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One week ago, I went for my second progesterone draw, fully expecting this test to show that I had ovulated since my temperatures had confirmed it several days before.  If the results weren’t as I hoped, or if I continued spotting, I had a plan.  My doctor wanted me to have a saline sonogram to rule out fibroids or polyps as the source of the strange spotting, and then we would move on to Femara to address my ovulation issues, which she thought might also be causing the spotting.  So, despite having ovulated late, I was in good spirits.  I knew that I had ovulated!  If my problems continued, I had someone on my side willing to help me deal with them.  And the fact that the sun was out helped.

Later that day, the spotting started – pink at first and then red and constant.  I was looking for it, though.  I have come to expect spotting four to five days before my period.  My spirits took a little dive, but I reminded myself that I had expected this.

That evening, a winter storm moved in bringing bad news.  I discovered a bill in the mail for the first of my progesterone tests.  Despite my history of PCOS and a prolactinoma, and that I had seen my doctor for irregular spotting, all of which are good medical reasons for checking progesterone, the tests had been coded with an infertility code.  Of course, my insurance company had jumped at the chance to deny coverage.

I expected to pay out-of-pocket for actual assistance in getting pregnant.  I knew that my insurance company wouldn’t cover Clomid or Femara, any of the monitoring that goes along with those drugs, and certainly not any of the steps beyond them.  However, I thought that it would cover diagnostic tests up to that point, including the saline ultrasound that my doctor had ordered.  I had taken this test in the past, in part, as a means to diagnose PCOS, and although I had different insurance then, it was covered.  But, this time around, suddenly, I was paying out-of-pocket and had been branded by my insurance company – all too soon – as infertile.

Snow continued falling on Saturday, and the spotting continued.  My mood worsened.

On Sunday morning, I woke up early.  Since I would be calling my doctor’s office on Monday to schedule the saline sonogram, I decided that I should take a pregnancy test at least once.  Then, I could wait for my period to arrive.  I was awake, so I decided that I might as well take it that morning even though it was probably several days too early to be accurate.  I was completely cavalier about it, since I had already decided what the outcome would be.  I hardly waited three minutes before picking it up to throw it away.  I didn’t need to waste time on something that I already knew to be true.  But, I glanced at it as I was carrying the test to the trash can, and what I saw yanked me out of my stupor and caused me to look again.  All of those times that I had spent willing a line to appear next to the control line, and there it was!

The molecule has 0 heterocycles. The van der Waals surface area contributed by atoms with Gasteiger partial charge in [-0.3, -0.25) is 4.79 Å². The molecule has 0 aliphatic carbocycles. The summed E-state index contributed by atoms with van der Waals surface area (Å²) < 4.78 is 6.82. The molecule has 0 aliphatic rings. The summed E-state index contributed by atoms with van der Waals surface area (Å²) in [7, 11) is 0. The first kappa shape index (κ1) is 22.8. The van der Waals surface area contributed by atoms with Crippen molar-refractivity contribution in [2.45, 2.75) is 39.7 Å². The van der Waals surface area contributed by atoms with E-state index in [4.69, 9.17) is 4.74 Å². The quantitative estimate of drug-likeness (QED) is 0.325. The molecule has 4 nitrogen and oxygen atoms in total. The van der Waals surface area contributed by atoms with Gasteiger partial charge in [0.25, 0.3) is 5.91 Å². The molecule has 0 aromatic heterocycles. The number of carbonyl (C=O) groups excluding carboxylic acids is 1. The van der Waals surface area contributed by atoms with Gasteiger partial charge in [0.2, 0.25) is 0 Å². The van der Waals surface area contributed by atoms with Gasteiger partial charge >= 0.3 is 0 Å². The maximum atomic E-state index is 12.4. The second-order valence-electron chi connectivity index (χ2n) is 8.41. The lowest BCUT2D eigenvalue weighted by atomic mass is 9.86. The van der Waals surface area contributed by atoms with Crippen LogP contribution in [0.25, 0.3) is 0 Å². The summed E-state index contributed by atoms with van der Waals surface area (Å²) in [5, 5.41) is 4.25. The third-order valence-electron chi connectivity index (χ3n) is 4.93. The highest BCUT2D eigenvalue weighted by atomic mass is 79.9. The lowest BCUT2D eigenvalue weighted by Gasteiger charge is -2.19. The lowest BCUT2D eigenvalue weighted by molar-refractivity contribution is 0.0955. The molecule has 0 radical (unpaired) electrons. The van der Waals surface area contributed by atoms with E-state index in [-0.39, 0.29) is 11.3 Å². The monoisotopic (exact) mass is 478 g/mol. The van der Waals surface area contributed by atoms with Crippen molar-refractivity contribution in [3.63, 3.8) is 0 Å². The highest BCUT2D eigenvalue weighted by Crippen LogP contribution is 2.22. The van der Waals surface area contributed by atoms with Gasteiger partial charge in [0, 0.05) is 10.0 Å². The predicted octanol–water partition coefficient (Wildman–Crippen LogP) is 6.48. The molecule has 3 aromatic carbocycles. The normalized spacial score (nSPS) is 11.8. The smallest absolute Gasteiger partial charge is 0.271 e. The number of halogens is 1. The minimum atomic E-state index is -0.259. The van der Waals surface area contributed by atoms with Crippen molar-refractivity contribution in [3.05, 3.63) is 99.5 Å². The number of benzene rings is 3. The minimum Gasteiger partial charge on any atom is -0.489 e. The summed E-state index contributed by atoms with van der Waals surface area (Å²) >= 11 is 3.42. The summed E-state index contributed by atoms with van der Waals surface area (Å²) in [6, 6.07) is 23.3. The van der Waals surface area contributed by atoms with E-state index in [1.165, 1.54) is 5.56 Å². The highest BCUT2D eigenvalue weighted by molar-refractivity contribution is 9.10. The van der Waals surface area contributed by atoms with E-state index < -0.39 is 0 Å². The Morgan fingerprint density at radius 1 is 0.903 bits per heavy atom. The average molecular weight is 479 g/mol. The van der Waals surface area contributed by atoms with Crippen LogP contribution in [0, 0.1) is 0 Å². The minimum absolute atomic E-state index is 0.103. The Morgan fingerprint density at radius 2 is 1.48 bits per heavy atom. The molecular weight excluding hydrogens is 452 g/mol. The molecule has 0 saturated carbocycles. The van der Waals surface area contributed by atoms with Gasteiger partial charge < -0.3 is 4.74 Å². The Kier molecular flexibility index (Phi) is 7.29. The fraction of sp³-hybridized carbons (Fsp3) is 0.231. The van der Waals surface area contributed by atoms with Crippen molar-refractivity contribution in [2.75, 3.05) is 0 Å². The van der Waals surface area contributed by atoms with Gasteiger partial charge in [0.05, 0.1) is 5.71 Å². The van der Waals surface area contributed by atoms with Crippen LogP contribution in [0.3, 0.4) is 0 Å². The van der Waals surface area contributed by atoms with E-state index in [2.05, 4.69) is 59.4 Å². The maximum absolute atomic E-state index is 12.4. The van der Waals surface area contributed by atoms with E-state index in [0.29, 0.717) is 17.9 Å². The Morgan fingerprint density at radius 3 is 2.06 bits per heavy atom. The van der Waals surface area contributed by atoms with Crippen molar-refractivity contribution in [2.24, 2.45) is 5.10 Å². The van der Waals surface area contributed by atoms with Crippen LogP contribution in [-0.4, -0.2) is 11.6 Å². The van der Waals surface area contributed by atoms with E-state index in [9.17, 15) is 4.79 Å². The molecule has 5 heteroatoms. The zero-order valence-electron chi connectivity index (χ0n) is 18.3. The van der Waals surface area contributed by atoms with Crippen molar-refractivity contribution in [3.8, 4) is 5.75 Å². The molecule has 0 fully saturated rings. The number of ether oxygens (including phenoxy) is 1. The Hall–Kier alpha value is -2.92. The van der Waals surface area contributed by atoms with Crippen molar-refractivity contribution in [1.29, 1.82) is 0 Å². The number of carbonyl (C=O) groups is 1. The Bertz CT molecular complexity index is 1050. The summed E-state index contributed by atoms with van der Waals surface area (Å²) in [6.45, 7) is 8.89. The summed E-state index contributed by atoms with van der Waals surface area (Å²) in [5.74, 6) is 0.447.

I carried the test to my surprised husband and shoved it in his face.  Don’t get too excited, I told him.  I’m still spotting, so let’s not celebrate just yet.  At my insistence, the day went on like normal, but even though I had given up on optimism, I couldn’t help but be a little excited about the possibility.

I saw another positive on Monday morning, but the spotting continued, alternating from red to brown and back to red again.  However, unlike with my daughter’s pregnancy, I was not cramping at all.  With her, I spotted throughout most of the pregnancy, beginning around six weeks or so, but I did not spot this early.  We were on vacation when we found out that I was pregnant with her, and I would remember if I spotted then, because I would have had a heart attack.

Instead of panicking, I called my doctor’s office to report my positive tests and the spotting.  As expected, they wanted me to have my blood drawn for a beta and another progesterone test.  They also agreed to resubmit my previous tests using other legitimate codes.

I received my results the next day, just as the spotting was tapering off.  I had an hCG of 90 and normal progesterone at 25.2!

The rest of the week was uneventful.  After five days of spotting, I have seen no more.  I still have very little cramping.  I even went to a yoga class on Thursday morning.  If it weren’t for the positive pregnancy tests, I would not believe that I am pregnant.